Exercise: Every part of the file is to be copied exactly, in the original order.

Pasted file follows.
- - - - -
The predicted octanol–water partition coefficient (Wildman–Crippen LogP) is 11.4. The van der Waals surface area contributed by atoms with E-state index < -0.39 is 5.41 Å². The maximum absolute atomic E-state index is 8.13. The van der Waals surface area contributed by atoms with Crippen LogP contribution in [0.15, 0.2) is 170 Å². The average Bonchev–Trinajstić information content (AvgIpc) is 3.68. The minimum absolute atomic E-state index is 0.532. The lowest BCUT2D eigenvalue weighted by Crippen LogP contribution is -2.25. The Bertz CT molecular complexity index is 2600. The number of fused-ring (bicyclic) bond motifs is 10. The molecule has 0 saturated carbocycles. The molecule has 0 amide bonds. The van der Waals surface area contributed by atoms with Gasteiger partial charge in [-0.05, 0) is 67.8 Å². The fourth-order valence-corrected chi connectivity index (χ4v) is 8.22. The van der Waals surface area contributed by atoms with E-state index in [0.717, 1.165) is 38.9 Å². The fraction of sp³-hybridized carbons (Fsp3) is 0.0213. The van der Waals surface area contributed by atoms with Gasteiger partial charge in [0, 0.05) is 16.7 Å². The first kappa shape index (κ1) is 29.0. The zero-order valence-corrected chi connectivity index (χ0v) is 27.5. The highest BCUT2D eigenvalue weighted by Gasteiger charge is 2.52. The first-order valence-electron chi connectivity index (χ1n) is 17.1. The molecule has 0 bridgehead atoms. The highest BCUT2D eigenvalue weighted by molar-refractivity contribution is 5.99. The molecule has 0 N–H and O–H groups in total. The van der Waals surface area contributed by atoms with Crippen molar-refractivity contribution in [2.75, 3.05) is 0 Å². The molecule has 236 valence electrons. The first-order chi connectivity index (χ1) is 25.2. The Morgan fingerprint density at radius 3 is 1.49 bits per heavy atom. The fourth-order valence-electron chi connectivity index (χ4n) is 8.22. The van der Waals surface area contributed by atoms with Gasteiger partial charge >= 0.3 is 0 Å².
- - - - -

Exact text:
The predicted octanol–water partition coefficient (Wildman–Crippen LogP) is 11.4. The van der Waals surface area contributed by atoms with E-state index < -0.39 is 5.41 Å². The maximum absolute atomic E-state index is 8.13. The van der Waals surface area contributed by atoms with Crippen LogP contribution in [0.15, 0.2) is 170 Å². The average Bonchev–Trinajstić information content (AvgIpc) is 3.68. The minimum absolute atomic E-state index is 0.532. The lowest BCUT2D eigenvalue weighted by Crippen LogP contribution is -2.25. The Bertz CT molecular complexity index is 2600. The number of fused-ring (bicyclic) bond motifs is 10. The molecule has 0 saturated carbocycles. The molecule has 0 amide bonds. The van der Waals surface area contributed by atoms with Gasteiger partial charge in [-0.05, 0) is 67.8 Å². The fourth-order valence-corrected chi connectivity index (χ4v) is 8.22. The van der Waals surface area contributed by atoms with E-state index in [0.717, 1.165) is 38.9 Å². The fraction of sp³-hybridized carbons (Fsp3) is 0.0213. The van der Waals surface area contributed by atoms with Gasteiger partial charge in [0, 0.05) is 16.7 Å². The first kappa shape index (κ1) is 29.0. The zero-order valence-corrected chi connectivity index (χ0v) is 27.5. The highest BCUT2D eigenvalue weighted by Gasteiger charge is 2.52. The first-order valence-electron chi connectivity index (χ1n) is 17.1. The molecule has 0 bridgehead atoms. The highest BCUT2D eigenvalue weighted by molar-refractivity contribution is 5.99. The molecule has 0 N–H and O–H groups in total. The van der Waals surface area contributed by atoms with Crippen molar-refractivity contribution in [2.75, 3.05) is 0 Å². The molecule has 236 valence electrons. The first-order chi connectivity index (χ1) is 25.2. The Morgan fingerprint density at radius 3 is 1.49 bits per heavy atom. The fourth-order valence-electron chi connectivity index (χ4n) is 8.22. The van der Waals surface area contributed by atoms with Gasteiger partial charge >= 0.3 is 0 Å².